For the guidance we gave out, you have probably noticed that the growth rate we gave out for this year is a little bit lower than last year’s growth rate.

Matthew Buten - Sapphire Capital

Yes, but still very impressive growth rate. I think last quarter you talked about 20 hospitals doing a HIFU study in China. Can you update us on that?

Charles Zhu

Yes. Because this study includes some new areas -- for example, we are not only doing the HIFU mono-therapy studies. In addition, we are going to do the synergy study between HIFU and other conventional treatment methods, like radiotherapy and chemotherapy.

Right now, we have already organized an expert panel and they are designing the protocol of using HIFU in combination with chemotherapy and radiotherapy. Right now, they have finished the design, the protocol for treating pancreatic cancer with the other treatment methods. They are in the process of designing other protocols for the liver and other applications. As soon as they finish the development of the protocol, the Ministry of Health will start to choose the 20 leading hospitals in China to carry out the studies.

Matthew Buten - Sapphire Capital

Then on that note, the U.S. FDA progress?

Charles Zhu

Right now, we are in the animal test before we apply for the investigation of device exemption approval. We are at the final stage of completing the 18 large animal tests. Some of them are survival tests and some of them are acute tests. It takes some time for us to get the final results from those survival animal tests.

So far, from the results we got -- actually, about two weeks ago, we had a meeting with the physicians from the University of Washington. He is quite satisfied with the results we got so far. He is quite confident of getting the ID approval. That is how it is.

Matthew Buten - Sapphire Capital

On the ECLIA reagent kits, how many are you talking about launching now?

Sam Tsang

Right now, we are selling about 56 different kinds. We are targeting to launch about 80 different kinds of reagents by the end of this year.

Matthew Buten - Sapphire Capital

What does the rollout look like for next quarter?

Charles Zhu

The rollout for next quarter, some of them are depending on the regulatory approval process, because many of the new reagents developed are in the process of getting the FDA approval.

For example, there is a new HIV test. We just finished the large sample test trails for HIV test. We got very good sensitivity and specificity rates. But because HIV is a highly regulated reagent, it needs to go through and wait until we get final approval from the Chinese FDA. We are hoping we can get some final fast-track approval so that we can launch to market as soon as possible, but that depends on the regulatory approval process.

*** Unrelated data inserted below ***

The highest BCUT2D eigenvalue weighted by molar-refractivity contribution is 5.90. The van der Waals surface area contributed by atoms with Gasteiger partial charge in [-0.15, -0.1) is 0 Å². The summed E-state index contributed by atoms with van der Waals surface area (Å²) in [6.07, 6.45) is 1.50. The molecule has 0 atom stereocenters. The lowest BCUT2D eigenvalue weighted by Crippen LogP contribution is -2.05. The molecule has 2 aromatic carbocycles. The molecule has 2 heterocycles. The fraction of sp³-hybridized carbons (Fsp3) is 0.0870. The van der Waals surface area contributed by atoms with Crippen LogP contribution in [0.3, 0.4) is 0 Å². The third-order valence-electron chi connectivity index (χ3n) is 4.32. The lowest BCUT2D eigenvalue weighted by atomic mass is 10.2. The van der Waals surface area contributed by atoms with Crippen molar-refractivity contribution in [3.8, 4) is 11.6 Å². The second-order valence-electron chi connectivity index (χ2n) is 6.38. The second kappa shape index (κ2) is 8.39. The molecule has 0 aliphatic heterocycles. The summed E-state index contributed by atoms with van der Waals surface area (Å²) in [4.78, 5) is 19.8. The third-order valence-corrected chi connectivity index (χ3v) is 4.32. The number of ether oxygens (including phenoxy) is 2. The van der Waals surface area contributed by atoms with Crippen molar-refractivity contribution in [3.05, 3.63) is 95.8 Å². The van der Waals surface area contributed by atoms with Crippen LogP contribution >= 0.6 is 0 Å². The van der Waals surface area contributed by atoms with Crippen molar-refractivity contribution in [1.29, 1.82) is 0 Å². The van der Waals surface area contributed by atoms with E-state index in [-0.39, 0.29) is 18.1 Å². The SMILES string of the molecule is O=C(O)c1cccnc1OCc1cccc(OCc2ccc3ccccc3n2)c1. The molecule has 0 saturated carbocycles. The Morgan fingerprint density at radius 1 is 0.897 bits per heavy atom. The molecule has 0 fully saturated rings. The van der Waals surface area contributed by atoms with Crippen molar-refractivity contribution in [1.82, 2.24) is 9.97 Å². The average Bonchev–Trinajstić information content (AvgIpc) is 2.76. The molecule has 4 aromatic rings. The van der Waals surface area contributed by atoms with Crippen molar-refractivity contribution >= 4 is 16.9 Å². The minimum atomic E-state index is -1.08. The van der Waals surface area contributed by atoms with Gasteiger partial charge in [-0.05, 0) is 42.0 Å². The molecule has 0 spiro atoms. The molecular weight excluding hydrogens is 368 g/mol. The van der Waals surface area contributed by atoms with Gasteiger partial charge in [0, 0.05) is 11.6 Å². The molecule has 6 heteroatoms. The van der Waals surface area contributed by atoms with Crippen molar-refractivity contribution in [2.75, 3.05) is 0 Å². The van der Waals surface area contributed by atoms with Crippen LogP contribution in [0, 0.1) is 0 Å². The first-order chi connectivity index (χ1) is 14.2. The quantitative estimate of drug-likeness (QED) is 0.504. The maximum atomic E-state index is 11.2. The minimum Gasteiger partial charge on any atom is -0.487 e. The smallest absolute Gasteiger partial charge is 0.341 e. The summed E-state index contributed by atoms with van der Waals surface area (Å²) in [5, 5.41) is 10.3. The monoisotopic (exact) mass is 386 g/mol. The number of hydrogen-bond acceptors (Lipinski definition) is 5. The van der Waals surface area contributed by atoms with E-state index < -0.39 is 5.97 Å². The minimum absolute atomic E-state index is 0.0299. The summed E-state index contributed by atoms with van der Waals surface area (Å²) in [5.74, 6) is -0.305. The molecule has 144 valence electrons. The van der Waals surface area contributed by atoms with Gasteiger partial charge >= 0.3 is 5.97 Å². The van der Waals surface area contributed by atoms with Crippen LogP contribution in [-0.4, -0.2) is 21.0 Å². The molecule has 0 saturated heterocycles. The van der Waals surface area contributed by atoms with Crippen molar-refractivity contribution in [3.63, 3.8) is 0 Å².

Sam Tsang

So the timing of having new reagents depends a lot not only on the regulatory approval process but also the development process, the development progress, as well as the chemical test process. There are a certain number of factors affecting the timing of launching the additional reagents.

Matthew Buten - Sapphire Capital

As it relates to your guidance for next year, what do you think the primary reasons are for earnings growth to be a bit slower than your revenue growth?

Sam Tsang

We talked about expectations for the gross margin, which we expect will jump slightly, and also we mentioned the operating expenses. The expectation for the operating expenses as a percentage of revenue is about 10%, which is higher than the 18.3% of last year.

Also, we mentioned the one-off other income. We do not have similar income in this year, which also obviously have impacts, or explain the reason why the net income growth rate is lower than the revenue growth rate.

I also mentioned the EPS growth rate. When we take out the effect of one-off other income, we have higher growth rate in EPS. This explains the reasons.

Matthew Buten - Sapphire Capital

When do you start to get some earnings leverage off of revenue?

Sam Tsang

I believe in ’07, ’08, we can see the leverage on our expenses.

Operator

Our next question is a follow-up question from the line of Joy Wang. Please proceed.

Joy Wang - Goldman Sachs

Could you provide the number of units of HIFU and ECLIA sold in the first quarter?

Sam Tsang

Yes, I mentioned that the HIFU units sold in Q1 is 17 units and the ECLIA analyzer is 292 units.

Joy Wang - Goldman Sachs

Thank you.

Operator

(Operator Instructions)

Our next question is a follow-up question from the line of Graham Tanaka. Please proceed.

Graham Tanaka - Tanaka Capital

Just wondering if you could comment a little bit more on the R&D part of the expenses, what the budget might be next year and ‘08 relative to this year. As you are rolling out new products and reagents, I am just wondering what is happening in R&D line.

Sam Tsang

I am sorry, could you repeat -- you were breaking up.

Graham Tanaka - Tanaka Capital